Recommended by: No one. I got it on an impulse at the library.
From the Back Cover: A tragic accident took everything that mattered to Rome Matthews – his wife, Diane, and their two little boys. And it robbed Sarah Harper of her best friend. In the two years since the tragedy, Sarah has wanted to reach out to Rome, but she knew she needed to stay away, guarding the secret she had kept from him and Diane all those years – that she was in love with her best friend’s husband.
But now Rome needs her. He wants to lose himself in the passion he feels for Sarah. Knowing he is trapped by a grief that won’t let go, and desperate to help him escape his pain, she willingly gives him what he desperately craves. Though another woman will hold his heart forever, Sarah agrees to be his wife, knowing that everything has a price, including love. It is a price she is willing to pay, but one that will demand off of her courage and her heart.
Then something totally unexpected rekindles her hidden hope that a marriage of convenience will become a union of love. Now it all comes down to her husband. Will Rome keep fighting his own growing need for a woman who dares him to believe there are second chances in life or will he give in to the healing power of love and miracles?
What I Liked: In the first interactions between Rome and Sarah, I felt the passion. I felt Sarah’s heartbreak ~ being in love with her best friend’s husband; and grieving the loss she feels since her best friend’s death. I felt Rome’s heartbreak ~ the loss he felt over the death of his wife and his two young sons. And I felt his attraction to Sarah, and how much he fought that. Within the first few pages, I was hooked.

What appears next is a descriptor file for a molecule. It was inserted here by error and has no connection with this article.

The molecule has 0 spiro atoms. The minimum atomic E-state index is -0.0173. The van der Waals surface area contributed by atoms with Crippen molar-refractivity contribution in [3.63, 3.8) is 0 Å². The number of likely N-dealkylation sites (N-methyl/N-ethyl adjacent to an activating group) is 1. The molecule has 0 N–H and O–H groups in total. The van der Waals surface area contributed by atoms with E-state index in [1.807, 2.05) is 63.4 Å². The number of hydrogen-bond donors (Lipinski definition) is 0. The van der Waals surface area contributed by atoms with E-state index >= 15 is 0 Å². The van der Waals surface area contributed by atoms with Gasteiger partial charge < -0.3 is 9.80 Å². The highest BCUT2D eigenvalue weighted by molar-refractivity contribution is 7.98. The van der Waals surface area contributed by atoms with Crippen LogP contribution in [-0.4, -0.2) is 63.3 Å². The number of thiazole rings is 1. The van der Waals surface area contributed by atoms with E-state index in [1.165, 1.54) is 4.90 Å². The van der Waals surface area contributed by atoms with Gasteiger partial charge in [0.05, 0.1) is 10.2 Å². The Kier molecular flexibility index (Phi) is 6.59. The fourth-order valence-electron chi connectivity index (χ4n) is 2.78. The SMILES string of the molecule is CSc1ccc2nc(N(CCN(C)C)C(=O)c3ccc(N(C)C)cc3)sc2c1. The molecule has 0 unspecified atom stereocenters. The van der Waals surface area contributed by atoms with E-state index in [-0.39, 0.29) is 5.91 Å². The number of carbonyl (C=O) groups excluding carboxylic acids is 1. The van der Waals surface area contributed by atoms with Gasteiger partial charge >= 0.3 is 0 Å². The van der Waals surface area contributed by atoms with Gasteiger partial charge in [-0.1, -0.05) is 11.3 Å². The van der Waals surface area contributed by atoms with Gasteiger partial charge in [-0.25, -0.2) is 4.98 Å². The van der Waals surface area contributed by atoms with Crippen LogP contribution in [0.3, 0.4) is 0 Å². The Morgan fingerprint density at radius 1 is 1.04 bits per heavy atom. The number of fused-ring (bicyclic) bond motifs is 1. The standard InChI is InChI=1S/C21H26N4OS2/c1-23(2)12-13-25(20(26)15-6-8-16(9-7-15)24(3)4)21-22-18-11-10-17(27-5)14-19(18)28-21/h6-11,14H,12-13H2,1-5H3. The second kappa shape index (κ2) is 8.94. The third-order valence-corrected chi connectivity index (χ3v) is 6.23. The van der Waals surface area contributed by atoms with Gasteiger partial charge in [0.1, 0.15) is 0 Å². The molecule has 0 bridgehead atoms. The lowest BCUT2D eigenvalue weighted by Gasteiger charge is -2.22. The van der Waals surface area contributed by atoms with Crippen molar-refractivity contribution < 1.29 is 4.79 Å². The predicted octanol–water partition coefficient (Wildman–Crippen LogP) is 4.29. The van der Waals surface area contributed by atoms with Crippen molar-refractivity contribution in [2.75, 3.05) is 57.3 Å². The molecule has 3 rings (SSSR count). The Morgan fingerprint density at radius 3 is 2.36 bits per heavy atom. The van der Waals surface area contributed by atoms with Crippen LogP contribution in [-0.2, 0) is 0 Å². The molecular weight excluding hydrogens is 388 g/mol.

I also liked the secondary characters. Marcie, the property manager, and Derek, Marcie’s teenage son added a great layer to this story. Marcie’s a single mother and a struggling author; her son, Derek ~ well, everyone calls Derek perfect. He’s a good looking boy, who appears much older than his 15/16 years (Derek is also the hero of Bluebird Winter). Sarah’s new boss, Max Conroy (the hero in Almost Forever) befriends both of them ~ initially he’s attracted to Sarah which causes Rome’s possessiveness to shine through.
What I Didn’t Like: Ok, she was a virgin. So after they have sex, he immediately asks her to marry him? Granted, the book was written in 1985 ~ but did that even happen back then? Maybe that’s just because it’s a tad dated, but I laughed at that and thought, “Give me a break.” There also seems to be some development that was dropped. It was hinted that Sarah’s family was cold, but why did it affect Sarah the way it did? I feel that could have been developed better. Rome asked her about it ~ she barely gave an answer, and then the subject was dropped. I also didn’t like the fact that Diane (Rome’s late wife) was Sarah’s best friend, but Sarah told Rome she’d always loved his boys before they were a part of him. Excuse me ~ wasn’t their mother your best friend?!! Why didn’t she love them because they were a part of her best friend? I didn’t get that and it irritated me to no end.
Verdict: I’d say it’s Good. I didn’t waste my time reading it, but I don’t think I’d read it again.